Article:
Clearly, the President’s bold attempt to woo Iranian moderates backfired.
Despite his taking great political and diplomatic risks to move Iran’s mullahocracy beyond its aggressively anti-American stance, Iranian hooligans still shouted “Death to America” in Tehran’s streets while “The Supreme Leader” condemned America from his perch. Nevertheless, the President and his equally deluded aides invested so much in this moderate breakthrough, he was willing to risk offending Congress, trying to bypass its constitutionally—sanctioned foreign policy input.
No, this is not some neocon attack on President Barack Obama’s recent sanctions-lifting nuclear agreement with Iran. This description of the Iran-Contra affair harks backs to July 1985 when the Republican Ronald Reagan tried freeing American hostages and boosting Iran’s supposed moderates by resupplying Iran with American weapons and spare parts. Wherever you stand on today’s Iranian nuclear deal, it is worth analyzing the Iran contra-dictions, asking what, if anything, has changed.
Thirty years ago, while recuperating in the hospital from colon cancer surgery, Ronald Reagan learned about a zany attempt to free seven American hostages Hezbollah terrorists held. The scheme proposed using Israeli intermediaries to sell arms to Iranian moderates, who promised to improve relations with America once the fiery octogenarian Ayatollah Khomeini died. Desperate to free the hostages and hoping that wooing Iran would confound his main cold War-era enemy, the Soviet Union, Reagan approved.
On July 17, four days after his intestinal procedure, and 17 days after his most recent public statement vowing “no deals” with terrorists, Reagan wrote in his diary: “Some strange soundings are coming from some Iranians.” These “soundings” led to the first Israeli arms shipments to Iran in August and the release of one hostage by September. This indirect exchange amounted to what the final Iran-Contra report would call “an authorized effort to secure the release of American hostages in exchange for shipments of weapons.” Eventually, Iran received 2,008 TOW anti-tank missiles and tons of spare parts. In return, three hostages were freed, although Iranian-supported Hezbollah terrorists kidnapped replacements shortly thereafter.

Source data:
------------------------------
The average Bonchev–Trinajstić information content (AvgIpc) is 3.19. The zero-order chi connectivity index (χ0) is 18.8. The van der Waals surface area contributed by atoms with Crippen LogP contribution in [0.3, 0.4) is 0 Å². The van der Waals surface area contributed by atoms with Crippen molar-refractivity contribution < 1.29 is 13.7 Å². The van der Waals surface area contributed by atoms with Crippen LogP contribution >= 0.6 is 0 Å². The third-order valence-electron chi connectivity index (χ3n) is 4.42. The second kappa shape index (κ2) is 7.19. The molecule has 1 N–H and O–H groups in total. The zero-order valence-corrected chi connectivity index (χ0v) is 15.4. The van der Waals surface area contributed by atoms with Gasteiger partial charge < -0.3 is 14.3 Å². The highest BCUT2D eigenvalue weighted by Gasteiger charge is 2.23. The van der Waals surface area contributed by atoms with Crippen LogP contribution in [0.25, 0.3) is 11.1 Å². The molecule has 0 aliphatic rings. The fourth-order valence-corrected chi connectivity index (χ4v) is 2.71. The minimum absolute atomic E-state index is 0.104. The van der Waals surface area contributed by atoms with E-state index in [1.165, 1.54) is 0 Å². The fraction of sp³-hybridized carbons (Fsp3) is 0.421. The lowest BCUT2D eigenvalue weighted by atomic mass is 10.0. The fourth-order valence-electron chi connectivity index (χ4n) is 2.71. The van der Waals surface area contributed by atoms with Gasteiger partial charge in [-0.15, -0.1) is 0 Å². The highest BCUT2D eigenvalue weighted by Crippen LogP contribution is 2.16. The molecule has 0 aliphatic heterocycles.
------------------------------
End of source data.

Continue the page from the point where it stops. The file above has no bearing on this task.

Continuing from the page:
Reagan’s aides tried keeping this initiative secret. In 1980, mocking Jimmy Carter’s wimpiness when Iran held 52 American diplomats and Marines hostage for 444 days, Reagan had vowed never to negotiate with terrorists. Reagan’s cowboys also feared being embarrassed by the crafty, hostile, Iranians whose taqiyya doctrine, or “holy dissimulation,” celebrated tricking the West and whose dictatorship thrived by bashing “Big Satan,” meaning the United States, not just “Little Satan,” meaning Israel.
An even kookier, riskier scheme intensified this need for subterfuge. Frustrated by congressional bans on funding the Contra insurgency against Nicaragua’s Sandinista government, Colonel Oliver North and others diverted Iranian arms sale profits to bankroll the Contras. Three times, in increasingly global language, the Democratic-dominated Congress had passed a “Boland Amendment” outlawing any Contra funding. Reagan resented the congressional restrictions on those he called “the moral equivalent of our Founding Fathers.” What became the Iran-Contra scheme unconstitutionally subverted congressional oversight of the Administration’s foreign policy.